We're incredibly excited that BBC Winterwatch will be showcasing the incredible wildlife of Cairngorms National Park at the end of the month. RSPB Scotland's Jennifer Mullen tells us about the incredible habitat and wildlife to be found there.

Winterwatch comes to the Cairngorms National Park

After months of excited anticipation, there is now only a couple of weeks to go before BBC Winterwatch arrives in the Scottish Highlands to broadcast live from the Cairngorms National Park. For four nights from 29th January, Chris, Michaela and Gillian will bring to life the amazing wildlife that calls this extreme environment home in the toughest of seasons.

That’s not all though! The team will return to the area for Springwatch and Autumnwatch to showcase how these species adapt throughout the changing seasons. The Cairngorms is an amazing place for nature and there’s an exciting new project underway to help the iconic species and habitats it is home to.


Loch Morlich, Cairngorms National Park © Will Copestake Media

Cairngorms Connect is the biggest habitat restoration project in Britain, covering a vast 600sq.km of contiguous land within the Cairngorms National Park. We are excited to be a part of this project along with partners Wildland Limited, Scottish Natural Heritage and Forest Enterprise Scotland. Together, we share an ambitious 200-year vision to create a seamless landscape for nature that is resilient to climate change.

BBC Winterwatch will be taking a look at some of the incredible diversity of wildlife that lives within this landscape. Around 5,000 species have been recorded there with about 20% being Nationally Rare or Scarce. Some of those species, like the Scottish crossbill, are recorded nowhere else in the UK.

White-tailed eagle. Chris Gomersall (rspb-images.com)

In winter, golden and white-tailed eagles soar on the clear days in between stormy weather; pine martens creep and sprint across snow-covered ground, and red squirrels jump from treetop to treetop. Ptarmigan, masters of disguise, will be shedding their rocky-grey summer feathers and turning snow-white to blend in with the changing weather and survive wind-chills of around minus 40 degrees Celsius on the high mountain tops. The Caledonian pine forest is home to crested tits, waxwings, coal tits, winter thrushes and more. All must work to combat harsh conditions and temperatures that can go down to as much as minus 15 degrees Celsius.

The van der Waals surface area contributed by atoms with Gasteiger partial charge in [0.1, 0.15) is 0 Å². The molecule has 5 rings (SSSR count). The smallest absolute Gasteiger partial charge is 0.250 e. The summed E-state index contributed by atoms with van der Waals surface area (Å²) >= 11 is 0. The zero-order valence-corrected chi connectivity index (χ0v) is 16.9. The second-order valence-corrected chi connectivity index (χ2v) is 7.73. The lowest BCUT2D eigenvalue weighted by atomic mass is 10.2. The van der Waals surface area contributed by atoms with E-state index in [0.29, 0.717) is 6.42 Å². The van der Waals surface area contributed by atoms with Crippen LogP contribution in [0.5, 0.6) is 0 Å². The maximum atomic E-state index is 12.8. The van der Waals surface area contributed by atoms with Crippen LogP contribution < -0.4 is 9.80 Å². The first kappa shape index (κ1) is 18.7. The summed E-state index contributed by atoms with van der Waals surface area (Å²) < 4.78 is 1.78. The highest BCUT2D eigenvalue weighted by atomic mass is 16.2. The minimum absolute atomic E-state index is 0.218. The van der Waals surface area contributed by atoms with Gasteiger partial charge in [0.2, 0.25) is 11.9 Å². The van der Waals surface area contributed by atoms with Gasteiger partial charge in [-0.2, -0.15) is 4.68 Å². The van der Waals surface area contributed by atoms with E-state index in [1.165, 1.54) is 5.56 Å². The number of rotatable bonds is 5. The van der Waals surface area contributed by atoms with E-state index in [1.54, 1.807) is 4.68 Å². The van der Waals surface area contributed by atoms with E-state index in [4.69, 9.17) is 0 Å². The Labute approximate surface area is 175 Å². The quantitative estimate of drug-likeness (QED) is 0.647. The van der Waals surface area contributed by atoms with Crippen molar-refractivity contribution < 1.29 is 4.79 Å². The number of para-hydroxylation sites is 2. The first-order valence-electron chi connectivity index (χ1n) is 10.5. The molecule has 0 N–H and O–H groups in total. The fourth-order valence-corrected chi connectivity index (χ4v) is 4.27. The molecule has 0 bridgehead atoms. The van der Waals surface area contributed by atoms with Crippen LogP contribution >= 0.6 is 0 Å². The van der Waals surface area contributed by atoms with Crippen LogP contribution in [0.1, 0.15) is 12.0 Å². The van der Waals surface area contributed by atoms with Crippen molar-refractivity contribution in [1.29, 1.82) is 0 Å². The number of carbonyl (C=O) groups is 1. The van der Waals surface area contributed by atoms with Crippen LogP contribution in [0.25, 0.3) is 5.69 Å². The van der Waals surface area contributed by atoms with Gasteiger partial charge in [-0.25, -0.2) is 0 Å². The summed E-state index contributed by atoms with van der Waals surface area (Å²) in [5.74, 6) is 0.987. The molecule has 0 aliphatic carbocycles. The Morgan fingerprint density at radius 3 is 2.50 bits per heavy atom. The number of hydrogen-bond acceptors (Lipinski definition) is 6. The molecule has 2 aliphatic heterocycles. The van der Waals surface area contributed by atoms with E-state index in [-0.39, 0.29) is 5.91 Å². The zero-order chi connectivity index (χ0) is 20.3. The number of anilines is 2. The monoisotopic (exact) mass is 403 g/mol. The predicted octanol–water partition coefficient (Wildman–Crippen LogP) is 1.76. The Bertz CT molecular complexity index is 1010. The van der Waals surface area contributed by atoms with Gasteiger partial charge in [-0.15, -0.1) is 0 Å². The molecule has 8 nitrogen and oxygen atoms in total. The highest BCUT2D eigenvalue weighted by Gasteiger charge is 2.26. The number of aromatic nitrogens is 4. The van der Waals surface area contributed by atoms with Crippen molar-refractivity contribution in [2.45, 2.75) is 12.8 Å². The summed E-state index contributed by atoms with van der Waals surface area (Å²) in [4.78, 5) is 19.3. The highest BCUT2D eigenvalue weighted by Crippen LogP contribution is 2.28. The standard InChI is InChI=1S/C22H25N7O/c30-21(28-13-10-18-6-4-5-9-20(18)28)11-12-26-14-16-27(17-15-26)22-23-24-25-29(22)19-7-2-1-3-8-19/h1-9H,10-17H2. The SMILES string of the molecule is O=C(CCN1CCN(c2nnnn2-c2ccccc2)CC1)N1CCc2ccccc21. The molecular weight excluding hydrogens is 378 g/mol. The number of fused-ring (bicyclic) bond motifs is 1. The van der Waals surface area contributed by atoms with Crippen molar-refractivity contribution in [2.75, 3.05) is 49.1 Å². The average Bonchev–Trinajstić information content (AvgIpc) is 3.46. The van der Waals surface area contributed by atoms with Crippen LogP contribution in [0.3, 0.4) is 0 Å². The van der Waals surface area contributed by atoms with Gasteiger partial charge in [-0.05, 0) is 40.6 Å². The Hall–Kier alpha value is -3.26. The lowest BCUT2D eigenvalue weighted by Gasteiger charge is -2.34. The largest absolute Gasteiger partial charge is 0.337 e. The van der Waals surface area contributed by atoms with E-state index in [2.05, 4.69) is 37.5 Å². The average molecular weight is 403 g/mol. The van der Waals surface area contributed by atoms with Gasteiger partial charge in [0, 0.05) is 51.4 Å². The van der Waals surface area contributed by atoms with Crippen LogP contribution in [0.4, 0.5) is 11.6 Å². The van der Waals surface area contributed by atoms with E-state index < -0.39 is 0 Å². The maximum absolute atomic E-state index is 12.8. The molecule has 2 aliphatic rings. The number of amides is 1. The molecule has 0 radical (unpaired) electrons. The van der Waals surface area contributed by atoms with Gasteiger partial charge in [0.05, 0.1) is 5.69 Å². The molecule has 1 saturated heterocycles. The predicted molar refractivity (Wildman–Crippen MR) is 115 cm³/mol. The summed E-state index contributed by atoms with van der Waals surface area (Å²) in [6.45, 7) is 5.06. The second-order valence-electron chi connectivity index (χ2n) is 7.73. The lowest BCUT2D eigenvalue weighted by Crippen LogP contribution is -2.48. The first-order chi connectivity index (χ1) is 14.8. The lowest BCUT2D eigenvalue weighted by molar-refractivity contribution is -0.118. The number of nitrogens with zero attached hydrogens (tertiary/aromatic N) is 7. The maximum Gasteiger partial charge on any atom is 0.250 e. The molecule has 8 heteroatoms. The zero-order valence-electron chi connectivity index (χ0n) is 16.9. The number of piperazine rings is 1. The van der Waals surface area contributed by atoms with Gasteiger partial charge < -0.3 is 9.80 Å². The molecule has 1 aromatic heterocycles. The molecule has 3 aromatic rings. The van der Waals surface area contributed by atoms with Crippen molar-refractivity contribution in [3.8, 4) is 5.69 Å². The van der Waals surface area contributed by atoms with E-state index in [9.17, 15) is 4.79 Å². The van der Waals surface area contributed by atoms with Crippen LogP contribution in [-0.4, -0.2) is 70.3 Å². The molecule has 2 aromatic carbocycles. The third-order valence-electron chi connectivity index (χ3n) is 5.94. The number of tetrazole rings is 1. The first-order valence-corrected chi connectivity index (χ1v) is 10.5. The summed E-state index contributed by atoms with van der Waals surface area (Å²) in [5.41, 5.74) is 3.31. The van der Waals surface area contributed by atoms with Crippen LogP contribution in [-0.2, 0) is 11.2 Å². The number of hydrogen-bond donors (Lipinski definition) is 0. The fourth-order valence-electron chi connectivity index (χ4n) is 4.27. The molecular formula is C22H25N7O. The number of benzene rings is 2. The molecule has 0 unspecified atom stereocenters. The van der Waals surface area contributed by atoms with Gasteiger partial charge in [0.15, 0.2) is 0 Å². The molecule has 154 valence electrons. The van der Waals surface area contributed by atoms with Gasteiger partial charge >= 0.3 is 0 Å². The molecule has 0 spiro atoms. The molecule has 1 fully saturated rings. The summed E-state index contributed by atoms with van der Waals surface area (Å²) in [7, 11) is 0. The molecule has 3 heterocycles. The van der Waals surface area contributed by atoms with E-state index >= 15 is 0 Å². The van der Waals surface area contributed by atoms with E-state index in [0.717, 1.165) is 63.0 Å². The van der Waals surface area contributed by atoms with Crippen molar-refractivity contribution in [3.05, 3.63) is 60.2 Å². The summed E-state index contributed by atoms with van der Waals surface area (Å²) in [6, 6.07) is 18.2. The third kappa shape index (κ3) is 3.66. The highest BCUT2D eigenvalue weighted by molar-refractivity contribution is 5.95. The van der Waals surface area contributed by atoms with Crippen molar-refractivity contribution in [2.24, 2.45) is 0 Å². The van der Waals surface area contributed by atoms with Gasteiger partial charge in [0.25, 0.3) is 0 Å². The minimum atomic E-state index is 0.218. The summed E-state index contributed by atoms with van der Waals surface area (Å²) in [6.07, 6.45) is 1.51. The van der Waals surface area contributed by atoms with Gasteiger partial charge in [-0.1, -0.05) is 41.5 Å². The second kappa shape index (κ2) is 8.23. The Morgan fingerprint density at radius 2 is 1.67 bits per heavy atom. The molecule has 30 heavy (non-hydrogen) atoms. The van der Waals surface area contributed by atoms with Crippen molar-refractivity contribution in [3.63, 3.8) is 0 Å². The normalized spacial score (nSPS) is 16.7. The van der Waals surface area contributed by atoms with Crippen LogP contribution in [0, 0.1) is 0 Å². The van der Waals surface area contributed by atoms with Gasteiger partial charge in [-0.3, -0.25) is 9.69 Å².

Our Insh Marshes and Abernethy reserves are part of the amazing Cairngorms area, and with the Loch Garten Osprey Centre also celebrating its 60th anniversary in the spring 2019 promises to be a very exciting year for this part of Scotland.

 
Ptarmigan © Will Copestake Media

To keep up to date with all of the #Winterwatch news, follow us at:

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Blog – Scottish Nature Notes

Anonymous
  • The Cairngorms National Park should be the crown in the jewels of National Parks. I sincerely hope that Cairngorms Connect can show how this should be done. If it manages to increase biodiversity, provides examples of good management,  but still has within it and is surrounded by sinks for raptors, Pine Martens and other 'vermin', the result will be much less than satisfactory. Those showing the way should be encouraged, and those who oppose any environmentally aware land management changes challenged to perform at least in accord with the law, and preferably as well as Cairngorm Connect..

    At least in Scotland, there is hope.